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A number of important practical problems must be dealt with in developing a system capable of combusting syngas, particularly if the system must also emit low levels of CO and NOX emissions (Richards et al., 2001). This chapter focuses upon combustor operability issues, associated with having the combustor reliably hold the flame so that it neither flashes back nor blows out, and burns the fuel in a quiet, steady fashion. These operability issues generally involve complex, poorly understood interactions between swirling flow dynamics, flow field alterations induced by volumetric expansion across the flame, and flame propagation. The objective of this chapter is to review understanding of the manner in which syngas fuel composition influences these operability issues in steady flowing combustors, such as gas turbines, boilers, and furnaces. The four most critical of these operability issues, all of which are strongly influenced by fuel properties, are blowout, flashback, combustion instability, and autoignition.

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... The blowout phenomena, often regarded as the upper static stability limit of combustors, occurs when the flame detaches from its anchored location and physically blows off [30]. The lean blowout limits for high and moderate H 2 -rich syngases were determined under non-diluted and CO 2 -diluted conditions. ...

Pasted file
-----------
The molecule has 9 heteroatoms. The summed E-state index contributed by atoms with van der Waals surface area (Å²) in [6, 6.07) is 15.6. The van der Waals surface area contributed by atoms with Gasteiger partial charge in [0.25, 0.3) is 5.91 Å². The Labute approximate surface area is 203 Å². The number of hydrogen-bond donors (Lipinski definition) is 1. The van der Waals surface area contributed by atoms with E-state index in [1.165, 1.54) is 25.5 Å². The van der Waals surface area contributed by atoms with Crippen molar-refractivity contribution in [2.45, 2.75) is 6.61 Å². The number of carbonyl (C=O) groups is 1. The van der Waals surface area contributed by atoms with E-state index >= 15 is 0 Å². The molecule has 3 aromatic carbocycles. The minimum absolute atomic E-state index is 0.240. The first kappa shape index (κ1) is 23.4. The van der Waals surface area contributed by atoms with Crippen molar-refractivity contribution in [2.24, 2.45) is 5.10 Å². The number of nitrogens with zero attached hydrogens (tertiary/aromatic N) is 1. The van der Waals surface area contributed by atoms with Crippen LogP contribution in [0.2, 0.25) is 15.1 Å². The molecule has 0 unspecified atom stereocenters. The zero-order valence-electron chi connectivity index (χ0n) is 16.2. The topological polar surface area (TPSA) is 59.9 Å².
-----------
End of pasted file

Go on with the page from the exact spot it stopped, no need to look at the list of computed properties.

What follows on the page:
... Fig. 7b shows the lean blowout limit as a function of H 2 fraction in syngas at different CO 2 diluent ratios, combining the cases of high, moderate H 2 -enriched syngases and baselines. Results show that higher H 2 content extends the flammability limit of syngas and subsequently lowers the lean blowout limit, concurring with previous reports [30,40]. ...
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The combustion performance of H2-rich model syngas was investigated by using a premixed swirl flame combustor. Syngas consisting mainly of H2 and CO was blended with components such as CH4 and CO2 in a mixing chamber prior to combustion at atmospheric condition. The global flame appearance and emissions performance were examined for high (H2/CO = 3) and moderate (H2/CO = 1.2) H2-rich syngases. Results showed that higher H2 fractions in the syngases produce lower NOx emissions per kWh basis across all equivalence ratios tested. CO emissions are equivalence ratio dependent and are less affected by the H2 fraction in the syngas. Increasing CO2 diluent ratios result in the decrease of NOx, particularly for moderate H2-rich syngases. In contrast, syngas without CO shows an increase of NOx with increasing CO2 for fuel-lean mixtures. Addition of CO2 increases the lean blowout limit of all syngases. Higher fraction of H2 produces lower lean blowout limits due to the characteristics of high diffusivity of hydrogen molecules and high flame speed that assist in the stabilisation of the flame under flame-lean conditions. The range of blowout limits for moderate and high H2-rich and pure hydrogen syngases under diluent ratios up to 25% were within the range of ϕ = 0.12–0.15.
... In practical combustion systems the location and shape of the reaction zone can have a significant effect on combustor emissions, blowout, flashback, and dynamic stability [1]. In order to understand these effects, measurement techniques for characterizing flame structure in realistic combustor configurations are needed. ...